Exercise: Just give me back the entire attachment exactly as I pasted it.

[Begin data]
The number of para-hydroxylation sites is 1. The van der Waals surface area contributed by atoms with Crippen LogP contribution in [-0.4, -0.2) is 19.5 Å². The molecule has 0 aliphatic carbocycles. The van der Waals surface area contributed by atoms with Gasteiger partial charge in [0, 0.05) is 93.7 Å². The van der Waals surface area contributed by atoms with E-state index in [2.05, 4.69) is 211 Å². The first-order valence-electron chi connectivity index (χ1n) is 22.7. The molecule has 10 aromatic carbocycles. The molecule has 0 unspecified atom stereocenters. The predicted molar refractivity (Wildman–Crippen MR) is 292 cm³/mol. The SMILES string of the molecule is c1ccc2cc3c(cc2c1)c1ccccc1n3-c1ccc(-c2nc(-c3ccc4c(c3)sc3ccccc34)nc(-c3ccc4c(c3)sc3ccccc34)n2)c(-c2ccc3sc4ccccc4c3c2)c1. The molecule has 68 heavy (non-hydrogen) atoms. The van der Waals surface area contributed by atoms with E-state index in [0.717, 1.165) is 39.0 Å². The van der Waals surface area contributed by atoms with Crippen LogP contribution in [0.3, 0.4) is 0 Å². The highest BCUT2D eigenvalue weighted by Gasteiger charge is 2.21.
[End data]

The number of para-hydroxylation sites is 1. The van der Waals surface area contributed by atoms with Crippen LogP contribution in [-0.4, -0.2) is 19.5 Å². The molecule has 0 aliphatic carbocycles. The van der Waals surface area contributed by atoms with Gasteiger partial charge in [0, 0.05) is 93.7 Å². The van der Waals surface area contributed by atoms with E-state index in [2.05, 4.69) is 211 Å². The first-order valence-electron chi connectivity index (χ1n) is 22.7. The molecule has 10 aromatic carbocycles. The molecule has 0 unspecified atom stereocenters. The predicted molar refractivity (Wildman–Crippen MR) is 292 cm³/mol. The SMILES string of the molecule is c1ccc2cc3c(cc2c1)c1ccccc1n3-c1ccc(-c2nc(-c3ccc4c(c3)sc3ccccc34)nc(-c3ccc4c(c3)sc3ccccc34)n2)c(-c2ccc3sc4ccccc4c3c2)c1. The molecule has 68 heavy (non-hydrogen) atoms. The van der Waals surface area contributed by atoms with E-state index in [0.717, 1.165) is 39.0 Å². The van der Waals surface area contributed by atoms with Crippen LogP contribution in [0.3, 0.4) is 0 Å². The highest BCUT2D eigenvalue weighted by Gasteiger charge is 2.21.